Mondaq on Twitter
Register for Access and our Free Biweekly Alert for
This service is completely free. Access 250,000 archived articles from 100+ countries and get a personalised email twice a week covering developments (and yes, our lawyers like to think you’ve read our Disclaimer).
Email Address
Company Name
Confirm Password
Mondaq Topics -- Select your Interests
 Law Performance
 Law Practice
 Media & IT
 Real Estate
 Wealth Mgt
Asia Pacific
European Union
Latin America
Middle East
United States
Worldwide Updates
Check to state you have read and
agree to our Terms and Conditions

Terms & Conditions and Privacy Statement (the Website) is owned and managed by Mondaq Ltd and as a user you are granted a non-exclusive, revocable license to access the Website under its terms and conditions of use. Your use of the Website constitutes your agreement to the following terms and conditions of use. Mondaq Ltd may terminate your use of the Website if you are in breach of these terms and conditions or if Mondaq Ltd decides to terminate your license of use for whatever reason.

Use of

You may use the Website but are required to register as a user if you wish to read the full text of the content and articles available (the Content). You may not modify, publish, transmit, transfer or sell, reproduce, create derivative works from, distribute, perform, link, display, or in any way exploit any of the Content, in whole or in part, except as expressly permitted in these terms & conditions or with the prior written consent of Mondaq Ltd. You may not use electronic or other means to extract details or information about’s content, users or contributors in order to offer them any services or products which compete directly or indirectly with Mondaq Ltd’s services and products.


Mondaq Ltd and/or its respective suppliers make no representations about the suitability of the information contained in the documents and related graphics published on this server for any purpose. All such documents and related graphics are provided "as is" without warranty of any kind. Mondaq Ltd and/or its respective suppliers hereby disclaim all warranties and conditions with regard to this information, including all implied warranties and conditions of merchantability, fitness for a particular purpose, title and non-infringement. In no event shall Mondaq Ltd and/or its respective suppliers be liable for any special, indirect or consequential damages or any damages whatsoever resulting from loss of use, data or profits, whether in an action of contract, negligence or other tortious action, arising out of or in connection with the use or performance of information available from this server.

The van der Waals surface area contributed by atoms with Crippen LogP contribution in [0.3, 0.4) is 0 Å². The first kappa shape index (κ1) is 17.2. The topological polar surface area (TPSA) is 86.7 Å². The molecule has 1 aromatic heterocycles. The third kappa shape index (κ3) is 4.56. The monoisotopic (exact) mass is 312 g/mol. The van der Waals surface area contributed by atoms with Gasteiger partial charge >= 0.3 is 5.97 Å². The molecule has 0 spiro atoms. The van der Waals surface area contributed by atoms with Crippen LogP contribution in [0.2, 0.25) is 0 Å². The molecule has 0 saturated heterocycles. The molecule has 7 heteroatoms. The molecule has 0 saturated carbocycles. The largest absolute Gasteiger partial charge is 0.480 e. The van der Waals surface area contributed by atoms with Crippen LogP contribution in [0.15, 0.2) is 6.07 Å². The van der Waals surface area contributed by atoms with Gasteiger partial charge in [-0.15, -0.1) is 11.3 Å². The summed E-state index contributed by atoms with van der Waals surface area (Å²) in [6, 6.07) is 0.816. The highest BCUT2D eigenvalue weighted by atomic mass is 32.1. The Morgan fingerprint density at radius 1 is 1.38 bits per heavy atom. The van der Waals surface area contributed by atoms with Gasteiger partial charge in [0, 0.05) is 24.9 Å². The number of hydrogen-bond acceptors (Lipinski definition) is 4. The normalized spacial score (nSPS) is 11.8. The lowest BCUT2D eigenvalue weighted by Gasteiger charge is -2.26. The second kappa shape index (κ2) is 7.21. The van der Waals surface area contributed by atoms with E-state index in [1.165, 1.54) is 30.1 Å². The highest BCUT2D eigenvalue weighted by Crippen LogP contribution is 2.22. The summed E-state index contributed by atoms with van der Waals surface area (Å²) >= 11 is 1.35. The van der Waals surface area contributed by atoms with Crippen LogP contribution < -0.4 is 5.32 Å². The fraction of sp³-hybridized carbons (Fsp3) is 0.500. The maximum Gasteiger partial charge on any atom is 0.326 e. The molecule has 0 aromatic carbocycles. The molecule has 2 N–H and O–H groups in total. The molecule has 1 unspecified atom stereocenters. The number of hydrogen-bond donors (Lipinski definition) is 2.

The documents and related graphics published on this server could include technical inaccuracies or typographical errors. Changes are periodically added to the information herein. Mondaq Ltd and/or its respective suppliers may make improvements and/or changes in the product(s) and/or the program(s) described herein at any time.


Mondaq Ltd requires you to register and provide information that personally identifies you, including what sort of information you are interested in, for three primary purposes:

  • To allow you to personalize the Mondaq websites you are visiting.
  • To enable features such as password reminder, newsletter alerts, email a colleague, and linking from Mondaq (and its affiliate sites) to your website.
  • To produce demographic feedback for our information providers who provide information free for your use.

Mondaq (and its affiliate sites) do not sell or provide your details to third parties other than information providers. The reason we provide our information providers with this information is so that they can measure the response their articles are receiving and provide you with information about their products and services.

If you do not want us to provide your name and email address you may opt out by clicking here .

If you do not wish to receive any future announcements of products and services offered by Mondaq by clicking here .

Information Collection and Use

We require site users to register with Mondaq (and its affiliate sites) to view the free information on the site. We also collect information from our users at several different points on the websites: this is so that we can customise the sites according to individual usage, provide 'session-aware' functionality, and ensure that content is acquired and developed appropriately. This gives us an overall picture of our user profiles, which in turn shows to our Editorial Contributors the type of person they are reaching by posting articles on Mondaq (and its affiliate sites) – meaning more free content for registered users.